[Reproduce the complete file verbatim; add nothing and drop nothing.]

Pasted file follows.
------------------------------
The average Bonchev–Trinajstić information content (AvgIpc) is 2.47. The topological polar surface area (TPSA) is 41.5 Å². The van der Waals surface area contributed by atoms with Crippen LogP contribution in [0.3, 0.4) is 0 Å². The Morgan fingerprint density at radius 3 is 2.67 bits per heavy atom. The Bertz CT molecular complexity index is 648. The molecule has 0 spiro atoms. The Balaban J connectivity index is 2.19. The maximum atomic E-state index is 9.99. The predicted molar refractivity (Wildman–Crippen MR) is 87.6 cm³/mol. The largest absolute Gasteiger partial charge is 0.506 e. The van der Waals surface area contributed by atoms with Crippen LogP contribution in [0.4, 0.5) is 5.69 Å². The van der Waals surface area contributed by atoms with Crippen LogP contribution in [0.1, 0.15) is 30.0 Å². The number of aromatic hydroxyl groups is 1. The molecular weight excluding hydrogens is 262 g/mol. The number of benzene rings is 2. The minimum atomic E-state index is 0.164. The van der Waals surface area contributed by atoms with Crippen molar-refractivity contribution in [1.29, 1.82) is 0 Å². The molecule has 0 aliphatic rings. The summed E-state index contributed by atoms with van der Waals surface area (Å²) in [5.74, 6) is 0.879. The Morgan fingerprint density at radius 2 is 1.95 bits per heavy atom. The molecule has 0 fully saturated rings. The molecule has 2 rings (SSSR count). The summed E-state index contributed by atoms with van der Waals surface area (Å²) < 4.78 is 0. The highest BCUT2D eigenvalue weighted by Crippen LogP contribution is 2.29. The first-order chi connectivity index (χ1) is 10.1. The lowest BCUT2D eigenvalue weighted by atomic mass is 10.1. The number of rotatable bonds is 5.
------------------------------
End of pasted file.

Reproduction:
The average Bonchev–Trinajstić information content (AvgIpc) is 2.47. The topological polar surface area (TPSA) is 41.5 Å². The van der Waals surface area contributed by atoms with Crippen LogP contribution in [0.3, 0.4) is 0 Å². The Morgan fingerprint density at radius 3 is 2.67 bits per heavy atom. The Bertz CT molecular complexity index is 648. The molecule has 0 spiro atoms. The Balaban J connectivity index is 2.19. The maximum atomic E-state index is 9.99. The predicted molar refractivity (Wildman–Crippen MR) is 87.6 cm³/mol. The largest absolute Gasteiger partial charge is 0.506 e. The van der Waals surface area contributed by atoms with Crippen LogP contribution in [0.4, 0.5) is 5.69 Å². The van der Waals surface area contributed by atoms with Crippen LogP contribution in [0.1, 0.15) is 30.0 Å². The number of aromatic hydroxyl groups is 1. The molecular weight excluding hydrogens is 262 g/mol. The number of benzene rings is 2. The minimum atomic E-state index is 0.164. The van der Waals surface area contributed by atoms with Crippen molar-refractivity contribution in [1.29, 1.82) is 0 Å². The molecule has 0 aliphatic rings. The summed E-state index contributed by atoms with van der Waals surface area (Å²) in [5.74, 6) is 0.879. The Morgan fingerprint density at radius 2 is 1.95 bits per heavy atom. The molecule has 0 fully saturated rings. The molecule has 2 rings (SSSR count). The summed E-state index contributed by atoms with van der Waals surface area (Å²) < 4.78 is 0. The highest BCUT2D eigenvalue weighted by Crippen LogP contribution is 2.29. The first-order chi connectivity index (χ1) is 10.1. The lowest BCUT2D eigenvalue weighted by atomic mass is 10.1. The number of rotatable bonds is 5.